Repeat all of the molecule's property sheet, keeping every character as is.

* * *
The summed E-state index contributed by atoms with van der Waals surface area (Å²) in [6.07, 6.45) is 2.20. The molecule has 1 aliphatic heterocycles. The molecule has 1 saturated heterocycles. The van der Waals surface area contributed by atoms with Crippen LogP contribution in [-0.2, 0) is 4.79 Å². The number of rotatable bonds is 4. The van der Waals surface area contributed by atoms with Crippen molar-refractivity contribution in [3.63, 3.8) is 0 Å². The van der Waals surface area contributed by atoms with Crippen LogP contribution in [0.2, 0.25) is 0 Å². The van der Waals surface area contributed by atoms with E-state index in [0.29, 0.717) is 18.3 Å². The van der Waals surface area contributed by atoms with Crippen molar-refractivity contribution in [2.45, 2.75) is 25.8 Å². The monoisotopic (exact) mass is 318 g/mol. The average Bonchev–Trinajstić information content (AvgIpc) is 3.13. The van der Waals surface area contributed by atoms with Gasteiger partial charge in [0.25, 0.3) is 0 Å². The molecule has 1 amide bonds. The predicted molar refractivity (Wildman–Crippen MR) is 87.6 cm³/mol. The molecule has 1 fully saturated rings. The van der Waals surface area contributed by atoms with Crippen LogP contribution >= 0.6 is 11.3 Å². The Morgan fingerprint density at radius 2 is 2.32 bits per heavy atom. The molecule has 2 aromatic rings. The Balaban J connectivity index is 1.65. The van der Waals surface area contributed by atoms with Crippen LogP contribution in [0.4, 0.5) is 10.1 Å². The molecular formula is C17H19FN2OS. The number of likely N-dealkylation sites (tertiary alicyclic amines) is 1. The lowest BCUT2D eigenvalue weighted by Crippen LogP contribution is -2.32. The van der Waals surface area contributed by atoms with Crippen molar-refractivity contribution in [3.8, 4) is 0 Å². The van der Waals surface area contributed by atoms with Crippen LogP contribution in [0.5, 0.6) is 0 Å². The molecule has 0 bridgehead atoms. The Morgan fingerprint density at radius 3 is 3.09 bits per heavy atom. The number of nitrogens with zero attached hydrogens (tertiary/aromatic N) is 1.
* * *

The summed E-state index contributed by atoms with van der Waals surface area (Å²) in [6.07, 6.45) is 2.20. The molecule has 1 aliphatic heterocycles. The molecule has 1 saturated heterocycles. The van der Waals surface area contributed by atoms with Crippen LogP contribution in [-0.2, 0) is 4.79 Å². The number of rotatable bonds is 4. The van der Waals surface area contributed by atoms with Crippen molar-refractivity contribution in [3.63, 3.8) is 0 Å². The van der Waals surface area contributed by atoms with Crippen LogP contribution in [0.2, 0.25) is 0 Å². The van der Waals surface area contributed by atoms with E-state index in [0.29, 0.717) is 18.3 Å². The van der Waals surface area contributed by atoms with Crippen molar-refractivity contribution in [2.45, 2.75) is 25.8 Å². The monoisotopic (exact) mass is 318 g/mol. The average Bonchev–Trinajstić information content (AvgIpc) is 3.13. The van der Waals surface area contributed by atoms with Gasteiger partial charge in [0.25, 0.3) is 0 Å². The molecule has 1 amide bonds. The predicted molar refractivity (Wildman–Crippen MR) is 87.6 cm³/mol. The molecule has 1 fully saturated rings. The van der Waals surface area contributed by atoms with Crippen LogP contribution >= 0.6 is 11.3 Å². The Morgan fingerprint density at radius 2 is 2.32 bits per heavy atom. The molecule has 2 aromatic rings. The Balaban J connectivity index is 1.65. The van der Waals surface area contributed by atoms with Crippen LogP contribution in [0.4, 0.5) is 10.1 Å². The molecular formula is C17H19FN2OS. The number of likely N-dealkylation sites (tertiary alicyclic amines) is 1. The lowest BCUT2D eigenvalue weighted by Crippen LogP contribution is -2.32. The van der Waals surface area contributed by atoms with Crippen molar-refractivity contribution in [3.8, 4) is 0 Å². The van der Waals surface area contributed by atoms with Crippen LogP contribution in [0.5, 0.6) is 0 Å². The molecule has 0 bridgehead atoms. The Morgan fingerprint density at radius 3 is 3.09 bits per heavy atom. The number of nitrogens with zero attached hydrogens (tertiary/aromatic N) is 1.